Wandering, a complex motor, cognitive and behavioral disorder, is a common symptom among patients with dementia.
A contemporary definition for wandering is: “A syndrome of dementia-related locomotion behavior having a frequent, repetitive, temporally disordered, and/or spatially disoriented nature that is manifested in lapping, random, and/or pacing patterns, some of which are associated with eloping, eloping attempts, or getting lost unless accompanied.”
Regardless of complex descriptions and sophisticated definitions and although multifaceted, wandering is easily identified by family members and straightforwardly diagnosed by experienced medical staff.
Older adults and senior citizens with Alzheimer’s disease and other forms of dementia are at elevated risk of wandering away from their home or medical care facility, which poses unique challenges for their family and specialized care facilities that house these patients. Wandering puts them in harm’s way; they could fall, get into an accident, become a crime victim, or suffer from exposure to the elements.
There are four major steps in the commonly accepted clinical best practice for wander-risk patients:
- Identify which patients are at greatest risk of wandering.
- Correctly supervise at-risk patients.
- Identify and control wandering triggers in the environment (many time an impossible task)
- Treat the root causes of wandering (if known).
Although patients do not seem to be disturbed by this phenomenon, the caregiver burden is high as patients with dementia may walk around aimlessly for hours, at times through most of the day and night. The prevalence of wandering differs across studies: 50% among community-residing elderly with dementia compared to 21% of patients with moderate to severe cognitive impairment in long-term care facilities.
The quality of life is a major concern at the advanced stages of dementia. For the healthy population, walking is a common and favorable leisure-time activity. Walking has both physical and social purposes and may have a relaxing effect on both healthy people and people with dementia. The physical activity may be beneficial for cardiopulmonary function, osteoporosis, muscle fitness, constipation and more. Walking may also contribute to “brain fitness” as it activates brain areas responsible for gait. However, wandering in dementia raises safety concerns. The association between wandering and falls is one such example.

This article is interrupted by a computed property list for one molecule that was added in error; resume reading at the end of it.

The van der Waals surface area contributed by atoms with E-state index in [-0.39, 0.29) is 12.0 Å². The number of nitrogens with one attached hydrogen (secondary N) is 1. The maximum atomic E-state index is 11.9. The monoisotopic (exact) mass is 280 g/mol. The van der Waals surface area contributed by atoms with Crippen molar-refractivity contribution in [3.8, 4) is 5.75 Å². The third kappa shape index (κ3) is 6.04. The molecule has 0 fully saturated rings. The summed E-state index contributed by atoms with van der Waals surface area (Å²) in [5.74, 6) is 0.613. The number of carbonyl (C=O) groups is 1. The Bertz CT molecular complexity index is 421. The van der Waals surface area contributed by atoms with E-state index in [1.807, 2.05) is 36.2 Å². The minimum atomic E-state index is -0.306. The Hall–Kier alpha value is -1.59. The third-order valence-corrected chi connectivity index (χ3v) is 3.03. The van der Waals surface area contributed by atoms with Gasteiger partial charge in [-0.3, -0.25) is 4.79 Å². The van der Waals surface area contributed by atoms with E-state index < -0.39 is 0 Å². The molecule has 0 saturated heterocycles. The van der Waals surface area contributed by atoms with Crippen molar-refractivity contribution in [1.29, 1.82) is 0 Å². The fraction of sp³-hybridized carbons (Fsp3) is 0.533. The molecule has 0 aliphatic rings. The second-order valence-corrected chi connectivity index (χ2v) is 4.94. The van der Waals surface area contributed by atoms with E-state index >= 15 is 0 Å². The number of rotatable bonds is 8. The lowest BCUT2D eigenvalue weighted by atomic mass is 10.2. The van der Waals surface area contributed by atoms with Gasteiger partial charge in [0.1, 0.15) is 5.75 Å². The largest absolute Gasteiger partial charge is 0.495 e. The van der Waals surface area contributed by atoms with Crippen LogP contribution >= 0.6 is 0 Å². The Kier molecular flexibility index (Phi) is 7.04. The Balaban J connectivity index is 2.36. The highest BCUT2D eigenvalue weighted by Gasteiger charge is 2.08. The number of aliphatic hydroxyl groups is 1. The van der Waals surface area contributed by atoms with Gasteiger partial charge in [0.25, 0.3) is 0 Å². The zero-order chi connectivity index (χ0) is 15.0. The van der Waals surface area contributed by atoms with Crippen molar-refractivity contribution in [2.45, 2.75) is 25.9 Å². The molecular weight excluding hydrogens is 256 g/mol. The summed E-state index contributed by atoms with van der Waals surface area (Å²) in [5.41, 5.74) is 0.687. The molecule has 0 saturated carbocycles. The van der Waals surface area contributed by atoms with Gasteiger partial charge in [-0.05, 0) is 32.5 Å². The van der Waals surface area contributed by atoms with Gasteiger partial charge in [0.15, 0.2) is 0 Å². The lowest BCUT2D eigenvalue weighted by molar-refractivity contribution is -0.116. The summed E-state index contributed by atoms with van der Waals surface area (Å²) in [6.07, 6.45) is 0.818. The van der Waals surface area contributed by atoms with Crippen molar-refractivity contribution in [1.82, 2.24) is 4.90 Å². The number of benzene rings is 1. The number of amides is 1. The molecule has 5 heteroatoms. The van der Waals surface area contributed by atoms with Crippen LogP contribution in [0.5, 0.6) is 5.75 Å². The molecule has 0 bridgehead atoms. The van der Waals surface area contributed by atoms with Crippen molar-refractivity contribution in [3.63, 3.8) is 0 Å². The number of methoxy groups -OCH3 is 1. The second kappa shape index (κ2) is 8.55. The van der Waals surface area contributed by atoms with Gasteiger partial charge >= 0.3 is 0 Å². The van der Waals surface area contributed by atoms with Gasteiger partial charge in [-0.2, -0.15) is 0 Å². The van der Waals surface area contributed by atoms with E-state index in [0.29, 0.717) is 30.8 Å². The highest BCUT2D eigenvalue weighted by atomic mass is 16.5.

Sleep disturbances were more common among patients with severe dementia who wander than among those who do not wander, but interestingly those patients who wander and suffer from sleep disturbances do not preferentially wander at night. Based on these clinical findings, it is generally assumed that although sleep disturbances and wandering co-occur there is no circumstantial association between the two symptoms.
Why patients with dementia wander is an unresolved mystery. It may be a remnant of an evolutionary essential inner drive to move and may also carry an evolutional advantage. Animals, as well as human beings who wander, increase their chances to acquire food, mate and find shelter. Basic knowledge on the anatomical localization of this behavior is lacking. A SPECT study showed that wanderers with the diagnosis of Alzheimer’s disease had more severely reduced regional cerebral blood flow in the left parietal-temporal lobe compared to patients who do not wander. However, the exact meaning of this finding is not clear and the role of other brain areas, such as the brainstem, frontal lobes, and the reward system, has yet to be investigated.
In view of the growing numbers of patients with severe dementia, the clinical, theoretical and ethical issues regarding wandering should be addressed in future researches.
Micha Shalev MHA CDP CDCM CADDCT is the owner of The Oasis at Dodge Park, Dodge Park Rest Home and The Adult Day Club at Dodge Park located at 101 and 102 Randolph Road in Worcester. He is a graduate of the National Council of Certified Dementia Practitioners program, and well-known speaker covering Alzheimer’s and dementia training topics. He can be reached at 508-853-8180 or by e-mail at firstname.lastname@example.org or view more information online at www.dodgepark.com.